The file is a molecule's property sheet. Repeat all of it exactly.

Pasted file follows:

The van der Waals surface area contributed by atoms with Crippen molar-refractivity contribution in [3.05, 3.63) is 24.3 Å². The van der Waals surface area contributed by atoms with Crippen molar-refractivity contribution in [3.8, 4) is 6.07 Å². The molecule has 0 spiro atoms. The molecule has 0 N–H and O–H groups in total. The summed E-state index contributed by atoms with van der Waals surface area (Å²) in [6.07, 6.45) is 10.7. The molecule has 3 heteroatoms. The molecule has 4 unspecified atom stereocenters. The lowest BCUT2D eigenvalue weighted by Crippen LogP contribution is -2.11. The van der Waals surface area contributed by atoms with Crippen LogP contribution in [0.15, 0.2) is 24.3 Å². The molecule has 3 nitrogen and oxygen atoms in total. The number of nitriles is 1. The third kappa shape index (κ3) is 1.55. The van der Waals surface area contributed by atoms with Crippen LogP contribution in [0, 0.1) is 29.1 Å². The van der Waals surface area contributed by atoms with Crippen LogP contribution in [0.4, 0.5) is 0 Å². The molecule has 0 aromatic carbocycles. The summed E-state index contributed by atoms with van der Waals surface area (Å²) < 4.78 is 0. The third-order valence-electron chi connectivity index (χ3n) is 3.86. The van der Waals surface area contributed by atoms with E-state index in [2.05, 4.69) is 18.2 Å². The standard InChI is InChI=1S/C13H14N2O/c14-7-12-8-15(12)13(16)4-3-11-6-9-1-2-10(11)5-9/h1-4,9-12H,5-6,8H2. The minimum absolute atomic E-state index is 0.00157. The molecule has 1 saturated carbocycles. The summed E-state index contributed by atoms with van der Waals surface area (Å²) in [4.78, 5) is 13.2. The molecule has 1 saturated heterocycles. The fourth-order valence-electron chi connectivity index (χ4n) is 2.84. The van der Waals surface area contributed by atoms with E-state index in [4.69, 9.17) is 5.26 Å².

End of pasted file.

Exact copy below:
The van der Waals surface area contributed by atoms with Crippen molar-refractivity contribution in [3.05, 3.63) is 24.3 Å². The van der Waals surface area contributed by atoms with Crippen molar-refractivity contribution in [3.8, 4) is 6.07 Å². The molecule has 0 spiro atoms. The molecule has 0 N–H and O–H groups in total. The summed E-state index contributed by atoms with van der Waals surface area (Å²) in [6.07, 6.45) is 10.7. The molecule has 3 heteroatoms. The molecule has 4 unspecified atom stereocenters. The lowest BCUT2D eigenvalue weighted by Crippen LogP contribution is -2.11. The van der Waals surface area contributed by atoms with Crippen LogP contribution in [0.15, 0.2) is 24.3 Å². The molecule has 3 nitrogen and oxygen atoms in total. The number of nitriles is 1. The third kappa shape index (κ3) is 1.55. The van der Waals surface area contributed by atoms with Crippen LogP contribution in [0, 0.1) is 29.1 Å². The van der Waals surface area contributed by atoms with Crippen LogP contribution in [0.4, 0.5) is 0 Å². The molecule has 0 aromatic carbocycles. The summed E-state index contributed by atoms with van der Waals surface area (Å²) < 4.78 is 0. The third-order valence-electron chi connectivity index (χ3n) is 3.86. The van der Waals surface area contributed by atoms with E-state index in [2.05, 4.69) is 18.2 Å². The standard InChI is InChI=1S/C13H14N2O/c14-7-12-8-15(12)13(16)4-3-11-6-9-1-2-10(11)5-9/h1-4,9-12H,5-6,8H2. The minimum absolute atomic E-state index is 0.00157. The molecule has 1 saturated carbocycles. The summed E-state index contributed by atoms with van der Waals surface area (Å²) in [4.78, 5) is 13.2. The molecule has 1 saturated heterocycles. The fourth-order valence-electron chi connectivity index (χ4n) is 2.84. The van der Waals surface area contributed by atoms with E-state index in [4.69, 9.17) is 5.26 Å².